Lasseter reports to prison Dec. 12

Former Gwinnett County Commissioner Shirley Lasseter will report to a Florida prison next month to begin serving a 33-month sentence for bribery.

Meanwhile, the sentencing date for a developer who admitted bribing Lasseter may be pushed back as federal prosecutors seek his assistance in an ongoing corruption investigation, court documents filed this week show.

Last May Lasseter admitted she accepted $36,500 from an undercover FBI agent posing as a businessman seeking her vote for a Boggs Road real estate development. She pleaded guilty to a bribery charge, and in September U.S. District Court Judge Charles Pannell Jr. sentenced her to 33 months. Since then, she’s been living with a friend and waiting to report to federal prison.

In a letter dated Nov. 15 and filed in court Monday, she was ordered to report to the federal correctional institution in Marianna, Fla., by Dec. 12.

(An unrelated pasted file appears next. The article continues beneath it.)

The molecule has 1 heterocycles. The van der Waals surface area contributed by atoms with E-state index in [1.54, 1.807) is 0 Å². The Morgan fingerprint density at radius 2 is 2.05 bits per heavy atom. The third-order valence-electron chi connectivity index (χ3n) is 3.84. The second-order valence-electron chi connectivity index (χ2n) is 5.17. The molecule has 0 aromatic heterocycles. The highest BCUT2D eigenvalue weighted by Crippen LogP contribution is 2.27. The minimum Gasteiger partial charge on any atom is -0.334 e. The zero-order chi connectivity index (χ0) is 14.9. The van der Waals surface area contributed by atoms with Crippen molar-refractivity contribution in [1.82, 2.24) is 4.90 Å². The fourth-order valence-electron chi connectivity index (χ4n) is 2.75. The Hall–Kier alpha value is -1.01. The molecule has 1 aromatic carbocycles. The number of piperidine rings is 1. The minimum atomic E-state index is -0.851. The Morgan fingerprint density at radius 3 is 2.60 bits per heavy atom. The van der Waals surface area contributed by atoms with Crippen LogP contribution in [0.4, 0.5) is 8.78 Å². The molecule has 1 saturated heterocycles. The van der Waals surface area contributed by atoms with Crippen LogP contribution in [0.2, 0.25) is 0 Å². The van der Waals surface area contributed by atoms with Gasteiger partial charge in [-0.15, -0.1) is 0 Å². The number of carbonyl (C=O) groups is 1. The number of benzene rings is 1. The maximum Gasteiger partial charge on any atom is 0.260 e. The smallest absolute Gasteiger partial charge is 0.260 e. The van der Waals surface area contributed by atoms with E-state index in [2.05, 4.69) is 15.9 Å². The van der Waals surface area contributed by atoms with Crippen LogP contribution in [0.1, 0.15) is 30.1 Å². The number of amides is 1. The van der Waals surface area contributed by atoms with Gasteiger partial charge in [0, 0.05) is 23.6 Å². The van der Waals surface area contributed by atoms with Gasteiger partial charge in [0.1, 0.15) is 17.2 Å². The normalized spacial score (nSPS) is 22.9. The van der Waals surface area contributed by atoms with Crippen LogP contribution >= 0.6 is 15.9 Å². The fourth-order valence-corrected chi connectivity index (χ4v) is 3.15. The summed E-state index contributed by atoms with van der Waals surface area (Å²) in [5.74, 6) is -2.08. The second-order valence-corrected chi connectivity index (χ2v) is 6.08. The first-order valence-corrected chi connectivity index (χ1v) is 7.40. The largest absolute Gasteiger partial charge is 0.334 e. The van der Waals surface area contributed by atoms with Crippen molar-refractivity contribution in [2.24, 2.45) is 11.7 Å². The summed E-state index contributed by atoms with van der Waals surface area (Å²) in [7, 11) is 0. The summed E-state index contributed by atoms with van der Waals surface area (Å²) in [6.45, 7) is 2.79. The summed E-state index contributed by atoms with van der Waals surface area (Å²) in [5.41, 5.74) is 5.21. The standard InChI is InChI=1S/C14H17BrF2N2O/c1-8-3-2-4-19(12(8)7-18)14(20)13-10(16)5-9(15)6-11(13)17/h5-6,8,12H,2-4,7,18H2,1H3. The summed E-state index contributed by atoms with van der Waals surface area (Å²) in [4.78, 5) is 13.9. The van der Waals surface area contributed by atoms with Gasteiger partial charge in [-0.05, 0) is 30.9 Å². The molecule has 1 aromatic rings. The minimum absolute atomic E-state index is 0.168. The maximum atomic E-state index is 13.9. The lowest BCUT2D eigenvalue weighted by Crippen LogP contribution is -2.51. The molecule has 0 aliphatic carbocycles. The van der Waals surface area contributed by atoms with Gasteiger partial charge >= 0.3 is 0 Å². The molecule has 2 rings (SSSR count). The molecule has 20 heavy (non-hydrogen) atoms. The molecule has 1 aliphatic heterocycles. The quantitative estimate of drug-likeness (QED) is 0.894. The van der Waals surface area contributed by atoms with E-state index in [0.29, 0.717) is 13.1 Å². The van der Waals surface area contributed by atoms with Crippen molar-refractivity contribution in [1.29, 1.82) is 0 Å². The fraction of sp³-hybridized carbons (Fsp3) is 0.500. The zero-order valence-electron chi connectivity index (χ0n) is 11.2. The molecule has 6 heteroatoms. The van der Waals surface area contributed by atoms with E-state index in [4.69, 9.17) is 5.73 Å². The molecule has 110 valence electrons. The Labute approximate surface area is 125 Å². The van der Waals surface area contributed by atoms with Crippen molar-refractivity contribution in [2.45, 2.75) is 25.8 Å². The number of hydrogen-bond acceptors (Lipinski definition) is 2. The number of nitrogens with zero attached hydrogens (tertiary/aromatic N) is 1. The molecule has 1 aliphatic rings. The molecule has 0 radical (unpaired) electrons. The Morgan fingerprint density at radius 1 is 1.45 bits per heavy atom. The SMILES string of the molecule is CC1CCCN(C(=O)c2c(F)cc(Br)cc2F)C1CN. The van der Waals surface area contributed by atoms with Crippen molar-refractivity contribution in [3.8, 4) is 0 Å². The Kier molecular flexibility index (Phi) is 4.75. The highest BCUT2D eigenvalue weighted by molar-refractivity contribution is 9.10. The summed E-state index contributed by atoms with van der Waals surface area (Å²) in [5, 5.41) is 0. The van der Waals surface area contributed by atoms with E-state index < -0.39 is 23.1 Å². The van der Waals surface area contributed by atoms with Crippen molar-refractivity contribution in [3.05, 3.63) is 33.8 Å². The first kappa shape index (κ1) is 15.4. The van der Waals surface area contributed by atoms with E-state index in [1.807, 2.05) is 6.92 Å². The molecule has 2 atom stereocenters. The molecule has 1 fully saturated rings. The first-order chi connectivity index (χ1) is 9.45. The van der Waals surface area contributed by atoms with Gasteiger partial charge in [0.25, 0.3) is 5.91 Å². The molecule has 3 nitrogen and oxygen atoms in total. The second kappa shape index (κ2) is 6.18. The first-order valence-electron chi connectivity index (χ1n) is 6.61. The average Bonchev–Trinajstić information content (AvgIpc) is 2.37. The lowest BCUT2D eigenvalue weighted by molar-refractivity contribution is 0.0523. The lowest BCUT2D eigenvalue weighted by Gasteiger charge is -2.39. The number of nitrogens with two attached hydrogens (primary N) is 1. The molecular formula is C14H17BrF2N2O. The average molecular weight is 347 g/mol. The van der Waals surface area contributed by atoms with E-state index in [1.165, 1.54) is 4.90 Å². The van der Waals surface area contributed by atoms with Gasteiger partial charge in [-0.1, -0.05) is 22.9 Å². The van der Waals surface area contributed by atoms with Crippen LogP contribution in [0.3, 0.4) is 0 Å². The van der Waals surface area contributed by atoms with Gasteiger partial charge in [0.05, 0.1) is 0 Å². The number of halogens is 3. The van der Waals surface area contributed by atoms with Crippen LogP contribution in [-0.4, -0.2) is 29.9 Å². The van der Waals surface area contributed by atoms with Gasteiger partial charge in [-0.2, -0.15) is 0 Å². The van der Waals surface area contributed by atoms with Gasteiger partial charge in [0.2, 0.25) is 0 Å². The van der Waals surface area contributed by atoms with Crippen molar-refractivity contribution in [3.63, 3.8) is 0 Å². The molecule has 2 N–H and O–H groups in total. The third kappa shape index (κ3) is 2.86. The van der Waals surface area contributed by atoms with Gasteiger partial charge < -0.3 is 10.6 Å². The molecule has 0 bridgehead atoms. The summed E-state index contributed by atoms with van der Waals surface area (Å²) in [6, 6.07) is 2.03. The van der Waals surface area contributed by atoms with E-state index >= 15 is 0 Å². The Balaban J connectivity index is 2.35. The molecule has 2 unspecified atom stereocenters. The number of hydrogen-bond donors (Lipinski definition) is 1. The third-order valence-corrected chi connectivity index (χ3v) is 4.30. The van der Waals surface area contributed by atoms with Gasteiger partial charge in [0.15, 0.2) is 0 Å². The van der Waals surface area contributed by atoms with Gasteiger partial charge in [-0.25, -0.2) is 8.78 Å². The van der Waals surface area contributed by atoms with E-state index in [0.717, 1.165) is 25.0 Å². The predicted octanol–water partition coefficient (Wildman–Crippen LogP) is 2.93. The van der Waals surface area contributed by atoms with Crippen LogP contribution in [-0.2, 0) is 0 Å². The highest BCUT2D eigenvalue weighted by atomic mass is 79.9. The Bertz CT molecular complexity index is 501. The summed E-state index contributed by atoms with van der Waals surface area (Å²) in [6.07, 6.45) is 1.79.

Lasseter did not respond to requests for comment Friday.

Lasseter’s son, John Fanning; and Hall County businessman Carl “Skip” Cain also pleaded guilty to participating in the bribery scheme and to drug charges. Pannell sentenced them to 57 months each.

Court documents do not indicate when the men will report to federal prison. Fanning has been held at the Gwinnett County jail since his Oct. 5 arrest on charges including assault, stemming from a confrontation with his estranged wife.

All three defendants have cooperated in the federal corruption investigation, secretly recording conversations with unnamed people as part of the FBI investigation.

That cooperation led to a bribery charge against Duluth developer Mark Gary, who admitted last month he paid Lasseter and Fanning $30,000 in casino chips in exchange for Lasseter’s 2009 vote for a $4 million waste-transfer station Gary planned to develop off Winder Highway.

A sentencing hearing for Gary is scheduled Jan. 3. However, on Wednesday prosecutors asked Pannell to delay Gary’s sentencing by at least 60 days “to facilitate matters related to the defendant’s cooperation.”

Prosecutors have said their investigation is continuing but have not said whether it will lead to additional charges.

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